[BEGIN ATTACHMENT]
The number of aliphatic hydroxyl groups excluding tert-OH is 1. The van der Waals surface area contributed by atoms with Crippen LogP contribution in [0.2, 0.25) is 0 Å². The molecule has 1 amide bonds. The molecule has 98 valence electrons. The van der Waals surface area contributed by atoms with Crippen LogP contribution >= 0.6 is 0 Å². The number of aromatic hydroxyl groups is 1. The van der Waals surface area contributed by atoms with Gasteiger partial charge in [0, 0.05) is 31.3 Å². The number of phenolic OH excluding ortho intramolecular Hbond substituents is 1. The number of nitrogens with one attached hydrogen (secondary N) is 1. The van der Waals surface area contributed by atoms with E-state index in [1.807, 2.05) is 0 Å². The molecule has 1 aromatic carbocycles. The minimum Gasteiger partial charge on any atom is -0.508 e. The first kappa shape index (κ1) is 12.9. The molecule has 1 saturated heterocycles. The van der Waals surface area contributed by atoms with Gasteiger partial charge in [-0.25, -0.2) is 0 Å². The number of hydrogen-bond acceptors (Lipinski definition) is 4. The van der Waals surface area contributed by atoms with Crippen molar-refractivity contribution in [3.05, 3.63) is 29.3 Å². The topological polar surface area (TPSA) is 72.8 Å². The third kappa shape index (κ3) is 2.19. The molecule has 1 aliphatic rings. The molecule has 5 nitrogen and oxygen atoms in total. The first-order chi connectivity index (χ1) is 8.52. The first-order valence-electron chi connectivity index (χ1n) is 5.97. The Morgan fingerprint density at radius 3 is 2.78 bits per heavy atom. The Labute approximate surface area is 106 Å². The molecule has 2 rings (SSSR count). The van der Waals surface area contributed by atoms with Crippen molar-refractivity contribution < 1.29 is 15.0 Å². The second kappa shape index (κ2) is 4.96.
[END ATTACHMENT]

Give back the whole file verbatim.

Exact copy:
The number of aliphatic hydroxyl groups excluding tert-OH is 1. The van der Waals surface area contributed by atoms with Crippen LogP contribution in [0.2, 0.25) is 0 Å². The molecule has 1 amide bonds. The molecule has 98 valence electrons. The van der Waals surface area contributed by atoms with Crippen LogP contribution >= 0.6 is 0 Å². The number of aromatic hydroxyl groups is 1. The van der Waals surface area contributed by atoms with Gasteiger partial charge in [0, 0.05) is 31.3 Å². The number of phenolic OH excluding ortho intramolecular Hbond substituents is 1. The number of nitrogens with one attached hydrogen (secondary N) is 1. The van der Waals surface area contributed by atoms with E-state index in [1.807, 2.05) is 0 Å². The molecule has 1 aromatic carbocycles. The minimum Gasteiger partial charge on any atom is -0.508 e. The first kappa shape index (κ1) is 12.9. The molecule has 1 saturated heterocycles. The van der Waals surface area contributed by atoms with Gasteiger partial charge in [-0.25, -0.2) is 0 Å². The number of hydrogen-bond acceptors (Lipinski definition) is 4. The van der Waals surface area contributed by atoms with Crippen molar-refractivity contribution in [3.05, 3.63) is 29.3 Å². The topological polar surface area (TPSA) is 72.8 Å². The third kappa shape index (κ3) is 2.19. The molecule has 1 aliphatic rings. The molecule has 5 nitrogen and oxygen atoms in total. The first-order chi connectivity index (χ1) is 8.52. The first-order valence-electron chi connectivity index (χ1n) is 5.97. The Morgan fingerprint density at radius 3 is 2.78 bits per heavy atom. The Labute approximate surface area is 106 Å². The molecule has 2 rings (SSSR count). The van der Waals surface area contributed by atoms with Crippen molar-refractivity contribution < 1.29 is 15.0 Å². The second kappa shape index (κ2) is 4.96.